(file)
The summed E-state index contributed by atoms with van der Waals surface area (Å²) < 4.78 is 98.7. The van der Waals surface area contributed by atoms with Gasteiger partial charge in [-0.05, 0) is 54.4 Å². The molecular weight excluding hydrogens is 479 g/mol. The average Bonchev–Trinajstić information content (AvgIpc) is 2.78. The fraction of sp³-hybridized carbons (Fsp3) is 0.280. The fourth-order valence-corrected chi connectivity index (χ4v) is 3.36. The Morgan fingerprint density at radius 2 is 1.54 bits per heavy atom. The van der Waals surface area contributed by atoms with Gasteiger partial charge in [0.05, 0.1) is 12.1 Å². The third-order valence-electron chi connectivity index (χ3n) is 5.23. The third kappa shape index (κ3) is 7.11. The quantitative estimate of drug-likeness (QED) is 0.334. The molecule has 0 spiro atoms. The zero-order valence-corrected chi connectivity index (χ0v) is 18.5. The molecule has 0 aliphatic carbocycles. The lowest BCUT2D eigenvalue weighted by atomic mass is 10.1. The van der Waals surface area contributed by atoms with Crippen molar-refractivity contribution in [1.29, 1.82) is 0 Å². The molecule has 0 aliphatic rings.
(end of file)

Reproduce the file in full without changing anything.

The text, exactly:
The summed E-state index contributed by atoms with van der Waals surface area (Å²) < 4.78 is 98.7. The van der Waals surface area contributed by atoms with Gasteiger partial charge in [-0.05, 0) is 54.4 Å². The molecular weight excluding hydrogens is 479 g/mol. The average Bonchev–Trinajstić information content (AvgIpc) is 2.78. The fraction of sp³-hybridized carbons (Fsp3) is 0.280. The fourth-order valence-corrected chi connectivity index (χ4v) is 3.36. The Morgan fingerprint density at radius 2 is 1.54 bits per heavy atom. The van der Waals surface area contributed by atoms with Gasteiger partial charge in [0.05, 0.1) is 12.1 Å². The third-order valence-electron chi connectivity index (χ3n) is 5.23. The third kappa shape index (κ3) is 7.11. The quantitative estimate of drug-likeness (QED) is 0.334. The molecule has 0 spiro atoms. The zero-order valence-corrected chi connectivity index (χ0v) is 18.5. The molecule has 0 aliphatic carbocycles. The lowest BCUT2D eigenvalue weighted by atomic mass is 10.1. The van der Waals surface area contributed by atoms with Crippen molar-refractivity contribution in [1.29, 1.82) is 0 Å². The molecule has 0 aliphatic rings.